Giants must focus on retaining key internal free agents as first offseason step

Oct 23, 2022; Jacksonville, Florida, USA; New York Giants quarterback Daniel Jones (8) celebrates with teammate running back Saquon Barkley (26) after scoring a touchdown against the Jacksonville Jaguars during the fourth quarter at TIAA Bank Field.
Oct 23, 2022; Jacksonville, Florida, USA; New York Giants quarterback Daniel Jones (8) celebrates with teammate running back Saquon Barkley (26) after scoring a touchdown against the Jacksonville Jaguars during the fourth quarter at TIAA Bank Field. / Douglas DeFelice-USA TODAY Sports

EAST RUTHERFORD — It wasn’t fun. Joe Schoen all but admitted that as he addressed the media at his year-end news conference. He was more custodian than general manager his first year with the Giants — cleaning up the ludicrous mess left for him by his predecessor.

Cap space? None. Horrid contracts? That there were plenty. Schoen would have loved to add veterans at the deadline to aid in the Giants’ playoff pursuit. He just couldn’t.

Now the Giants are on the other end. There’s an easy path to $70-plus million in salary cap space — which would be second most in the NFL. Year 2 for Schoen will be Year 1 he can be aggressive.

But before he gets to adding, Schoen must focus on retaining. The GM said his top priority is taking care of the Giants’ own unrestricted free agents.

That means quarterback Daniel Jones and running back Saquon Barkley.

“It takes two — both sides are going to have that conversation,” Schoen said. “We haven’t crossed that bridge yet. There are tools at our disposal.”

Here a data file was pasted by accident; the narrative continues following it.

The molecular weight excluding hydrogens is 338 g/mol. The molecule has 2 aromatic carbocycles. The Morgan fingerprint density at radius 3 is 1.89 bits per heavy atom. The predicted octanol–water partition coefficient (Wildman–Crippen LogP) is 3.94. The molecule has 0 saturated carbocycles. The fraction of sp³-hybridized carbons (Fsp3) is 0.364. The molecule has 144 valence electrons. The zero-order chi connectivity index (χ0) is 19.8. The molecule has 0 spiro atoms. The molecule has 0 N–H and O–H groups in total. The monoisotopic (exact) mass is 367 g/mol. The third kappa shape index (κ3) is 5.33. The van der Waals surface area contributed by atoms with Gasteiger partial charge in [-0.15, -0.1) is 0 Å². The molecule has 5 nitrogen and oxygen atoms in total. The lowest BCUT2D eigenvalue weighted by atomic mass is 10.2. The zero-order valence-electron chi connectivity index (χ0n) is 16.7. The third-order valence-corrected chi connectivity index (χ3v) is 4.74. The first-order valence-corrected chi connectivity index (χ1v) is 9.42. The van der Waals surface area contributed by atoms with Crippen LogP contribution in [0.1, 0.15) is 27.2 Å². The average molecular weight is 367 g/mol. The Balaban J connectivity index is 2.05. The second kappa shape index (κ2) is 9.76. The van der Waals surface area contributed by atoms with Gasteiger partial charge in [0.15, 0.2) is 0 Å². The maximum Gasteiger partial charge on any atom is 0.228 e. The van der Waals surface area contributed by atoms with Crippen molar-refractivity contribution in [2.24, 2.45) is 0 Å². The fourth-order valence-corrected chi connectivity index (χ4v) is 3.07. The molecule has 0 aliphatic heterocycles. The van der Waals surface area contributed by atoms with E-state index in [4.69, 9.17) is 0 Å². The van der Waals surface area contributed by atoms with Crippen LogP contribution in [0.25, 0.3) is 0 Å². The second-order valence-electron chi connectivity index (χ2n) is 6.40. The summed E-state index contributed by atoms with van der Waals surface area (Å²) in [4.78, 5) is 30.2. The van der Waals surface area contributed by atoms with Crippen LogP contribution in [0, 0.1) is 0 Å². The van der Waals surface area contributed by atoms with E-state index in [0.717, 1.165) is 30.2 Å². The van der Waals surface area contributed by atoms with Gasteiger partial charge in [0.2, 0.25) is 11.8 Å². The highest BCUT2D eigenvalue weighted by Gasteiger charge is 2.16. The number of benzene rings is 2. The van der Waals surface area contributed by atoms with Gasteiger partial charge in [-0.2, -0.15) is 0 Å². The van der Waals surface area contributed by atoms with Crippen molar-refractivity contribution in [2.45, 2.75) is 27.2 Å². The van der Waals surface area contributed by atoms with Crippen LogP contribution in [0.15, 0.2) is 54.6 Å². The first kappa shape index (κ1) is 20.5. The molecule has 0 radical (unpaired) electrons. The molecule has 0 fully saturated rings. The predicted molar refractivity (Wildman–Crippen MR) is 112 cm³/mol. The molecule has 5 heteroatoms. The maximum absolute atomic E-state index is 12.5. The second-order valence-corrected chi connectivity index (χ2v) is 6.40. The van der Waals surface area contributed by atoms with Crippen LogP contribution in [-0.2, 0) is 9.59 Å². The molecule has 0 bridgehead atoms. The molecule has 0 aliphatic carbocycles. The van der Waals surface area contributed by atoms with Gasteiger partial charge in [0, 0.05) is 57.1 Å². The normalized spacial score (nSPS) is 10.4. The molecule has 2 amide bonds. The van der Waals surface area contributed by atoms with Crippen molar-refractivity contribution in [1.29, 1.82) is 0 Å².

It was clear to anyone in attendance on Monday that the Giants have absolutely no intention of letting Jones play for another team next year. That certainly wasn’t the case when Schoen first took over. There was a reason the Giants declined Jones’ fifth-year option and committed substantial guarantees to veteran Tyrod Taylor in free agency. That’s ancient history now, though.

In a prove-it year with the cards stacked against him, Jones enjoyed the best season of his career. He threw for 3,205 yards (personal best), 15 touchdowns and five interceptions (personal low). He had a quarterback rating of 92.5 and completion percentage of 67.2 (both personal bests). He ran for 708 yards and seven touchdowns (both also personal bests). He did so with very little surrounding talent.

Jones put the Giants on his back and carried them to a 9-7-1 record and playoff berth — the team’s first since 2016. He then became the first player in NFL history to throw for 300-plus yards, run for 70-plus, and score two touchdowns in the Giants’ 31-24 victory over the Minnesota Vikings in the Wild Card Round of the playoffs.

He looked very much like a franchise quarterback. And now the Giants seem to have every intention of committing to him as their franchise quarterback.

“We’re happy Daniel is going to be here,” Schoen said. “Hopefully we can get something done with his representatives. That would be the goal: To build a team around him where he could lead us to win a Super Bowl.”

The key for the Giants is to find a number that both satisfies Jones without overpaying. Jones is good. That’s clear. The Giants can win with him. Also clear. He is not, though, in the same conversation as the likes of Patrick Mahomes (Kansas City Chiefs), Josh Allen (Buffalo Bills) or any of the other tier-1 quarterbacks. The Giants must pay him for who he is (good), but stop short of what he’s not (great).